With just over fifty days before the 2022 midterm elections, politicians are making the traditional post-Labor Day push ahead of voting. President Joe Biden has been in Pennsylvania and Ohio in the last week. Many candidates are now participating in debates, and political ads are becoming more commonplace. 2022 has been a pivotal year in politics – Supreme Court decisions are propelling more voters than in the past due to the Dobbs decision in June 2022. However, multiple polls show that a majority of Americans are dissatisfied with the direction of the country for a variety of reasons.
Prior to Labor Day, Senate Minority Leader Mitch McConnell (R-KY) predicted that while he believed Republican candidates would take the House of Representatives in November, he was less confident about the state of the Senate. Citing “candidate quality,” McConnell said that the makeup of the Senate could really go either way and will likely remain a tight margin between the parties.
Certainly, the Democratic Party – which has a majority in the House of Representatives and a razor-thin majority in the Senate – would like to hold on to their majority. Democrats, to be frank, have come out on the campaign trail hard and fast. Democrats have made claims regarding the votes of their Republican colleagues, and they are touting their “wins” in the Congress, particularly the passage of the Inflation Reduction Act.
Candidates who want to win their races should pay attention to polls – and not the polls revealing which candidates voters like. Candidates must pay attention to polls in which voters say they believe the country is going in the wrong direction, any they must create policies which will address the issues plaguing all Americans.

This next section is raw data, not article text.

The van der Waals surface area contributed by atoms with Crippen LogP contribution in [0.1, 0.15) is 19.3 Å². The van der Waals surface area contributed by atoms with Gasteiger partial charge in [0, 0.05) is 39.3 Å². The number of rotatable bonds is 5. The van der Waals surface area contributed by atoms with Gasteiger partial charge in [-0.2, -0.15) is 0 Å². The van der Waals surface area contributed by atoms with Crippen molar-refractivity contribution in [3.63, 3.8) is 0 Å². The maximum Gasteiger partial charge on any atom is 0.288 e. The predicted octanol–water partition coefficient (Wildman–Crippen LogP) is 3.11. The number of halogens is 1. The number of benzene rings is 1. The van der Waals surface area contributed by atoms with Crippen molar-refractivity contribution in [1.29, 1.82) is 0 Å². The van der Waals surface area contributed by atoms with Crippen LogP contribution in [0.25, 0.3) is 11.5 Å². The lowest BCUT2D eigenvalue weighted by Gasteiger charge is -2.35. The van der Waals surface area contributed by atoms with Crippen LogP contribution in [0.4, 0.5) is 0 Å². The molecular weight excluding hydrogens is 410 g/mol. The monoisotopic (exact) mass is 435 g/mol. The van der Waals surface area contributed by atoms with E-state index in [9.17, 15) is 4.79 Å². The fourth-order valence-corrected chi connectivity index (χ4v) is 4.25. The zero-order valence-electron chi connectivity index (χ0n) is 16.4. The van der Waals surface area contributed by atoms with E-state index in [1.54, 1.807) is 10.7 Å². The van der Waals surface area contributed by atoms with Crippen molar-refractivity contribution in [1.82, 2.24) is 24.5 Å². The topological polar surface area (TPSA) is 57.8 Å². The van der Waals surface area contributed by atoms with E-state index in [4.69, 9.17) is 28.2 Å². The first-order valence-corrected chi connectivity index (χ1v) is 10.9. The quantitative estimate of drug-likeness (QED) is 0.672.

To be certain, the Democratic Party is honing in on three particular areas – abortion, gun control, and student loan debt. However, the economy is one issue that is affecting all Americans across all socioeconomic classes. The surge in violent crime is another area in which candidates should focus, and inflation is also at the forefront of Americans’ minds.
Rasmussen polled a group of likely voters across the United States at the end of August, and they found that voters across all political spheres are concerned about (1) rising gas prices, (2) the economy, (3) violent crime, (4) energy policy, and (5) inflation.
Fuel prices hit a historic national average of $5 per gallon in June; since then, it has shrank back to $3.75 per gallon. However, this is still about $1.50 more than it was when Biden took office in January 2021. Most believe that fuel prices will remain high for the foreseeable future, with the price of a barrel of crude oil between $80 – $100. (That translates to $3 – $4 per gallon of gas.)
Rising gas prices tie in with energy policy. While many Americans understand that EVs are the future, with prices on everything from food to utilities rising sharply, consumers simply can’t see how they can afford to purchase an EV that is comparable to their current gas-powered vehicle. With winter 2022 – 2023 fast approaching, Americans are worrying that they won’t be able to pay for higher home heating fuel prices.
On that note, Americans in numerous polls say that their financial situation is getting worse. Various polls show that between 40 and 64 percent of Americans are in worse financial shape now than they were one year or two years ago.
That very fact could propel voters to the polls on November 8.
Federal spending is also a campaign topic that most citizens hear little of. Yet, it is federal spending that is contributing to at least part of inflation. Federal spending since January 2021 has increased by $5 Trillion.
Americans are also divided on the issue of student debt relief. The CBO as well as other non-profit financial entities have said that Biden’s executive order on student debt forgiveness will not only cancel any deficit reduction the IRA bill promised, but it saddles each American with about $6,000 in debt they never agreed to take on.
Citizens should research each candidate and go beyond what the candidate’s opponent says. Look at the voting records of candidates. Look at their campaign donors. Research sites such as Ballotpedia.org for voting records and policy. Then, make a decision based on your personal beliefs and your personal “kitchen table issues.”